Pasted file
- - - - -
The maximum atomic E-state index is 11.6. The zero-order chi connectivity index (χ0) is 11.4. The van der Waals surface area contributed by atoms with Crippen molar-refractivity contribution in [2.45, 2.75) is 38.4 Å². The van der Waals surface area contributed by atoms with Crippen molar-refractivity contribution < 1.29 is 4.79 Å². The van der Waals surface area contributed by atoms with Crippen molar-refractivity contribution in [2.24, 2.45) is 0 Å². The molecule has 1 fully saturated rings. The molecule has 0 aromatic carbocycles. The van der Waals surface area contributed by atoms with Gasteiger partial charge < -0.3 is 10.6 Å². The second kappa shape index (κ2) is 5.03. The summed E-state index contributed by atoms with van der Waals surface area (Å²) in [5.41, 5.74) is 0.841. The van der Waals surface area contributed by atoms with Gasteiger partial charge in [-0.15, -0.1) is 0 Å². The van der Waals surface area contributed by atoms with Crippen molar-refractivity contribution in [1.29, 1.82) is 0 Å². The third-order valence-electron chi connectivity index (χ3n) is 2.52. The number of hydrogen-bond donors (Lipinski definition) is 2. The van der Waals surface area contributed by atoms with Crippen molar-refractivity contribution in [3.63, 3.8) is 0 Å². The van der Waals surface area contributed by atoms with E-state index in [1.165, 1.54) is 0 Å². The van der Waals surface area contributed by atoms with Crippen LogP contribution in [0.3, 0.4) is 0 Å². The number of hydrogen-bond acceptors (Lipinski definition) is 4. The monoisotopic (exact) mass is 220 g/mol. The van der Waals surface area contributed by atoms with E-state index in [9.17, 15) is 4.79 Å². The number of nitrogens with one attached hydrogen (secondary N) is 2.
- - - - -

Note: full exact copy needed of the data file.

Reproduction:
The maximum atomic E-state index is 11.6. The zero-order chi connectivity index (χ0) is 11.4. The van der Waals surface area contributed by atoms with Crippen molar-refractivity contribution in [2.45, 2.75) is 38.4 Å². The van der Waals surface area contributed by atoms with Crippen molar-refractivity contribution < 1.29 is 4.79 Å². The van der Waals surface area contributed by atoms with Crippen molar-refractivity contribution in [2.24, 2.45) is 0 Å². The molecule has 1 fully saturated rings. The molecule has 0 aromatic carbocycles. The van der Waals surface area contributed by atoms with Gasteiger partial charge < -0.3 is 10.6 Å². The second kappa shape index (κ2) is 5.03. The summed E-state index contributed by atoms with van der Waals surface area (Å²) in [5.41, 5.74) is 0.841. The van der Waals surface area contributed by atoms with Gasteiger partial charge in [-0.15, -0.1) is 0 Å². The van der Waals surface area contributed by atoms with Crippen molar-refractivity contribution in [1.29, 1.82) is 0 Å². The third-order valence-electron chi connectivity index (χ3n) is 2.52. The number of hydrogen-bond donors (Lipinski definition) is 2. The van der Waals surface area contributed by atoms with Crippen molar-refractivity contribution in [3.63, 3.8) is 0 Å². The van der Waals surface area contributed by atoms with E-state index in [1.165, 1.54) is 0 Å². The van der Waals surface area contributed by atoms with Crippen LogP contribution in [0.3, 0.4) is 0 Å². The number of hydrogen-bond acceptors (Lipinski definition) is 4. The monoisotopic (exact) mass is 220 g/mol. The van der Waals surface area contributed by atoms with E-state index in [9.17, 15) is 4.79 Å². The number of nitrogens with one attached hydrogen (secondary N) is 2.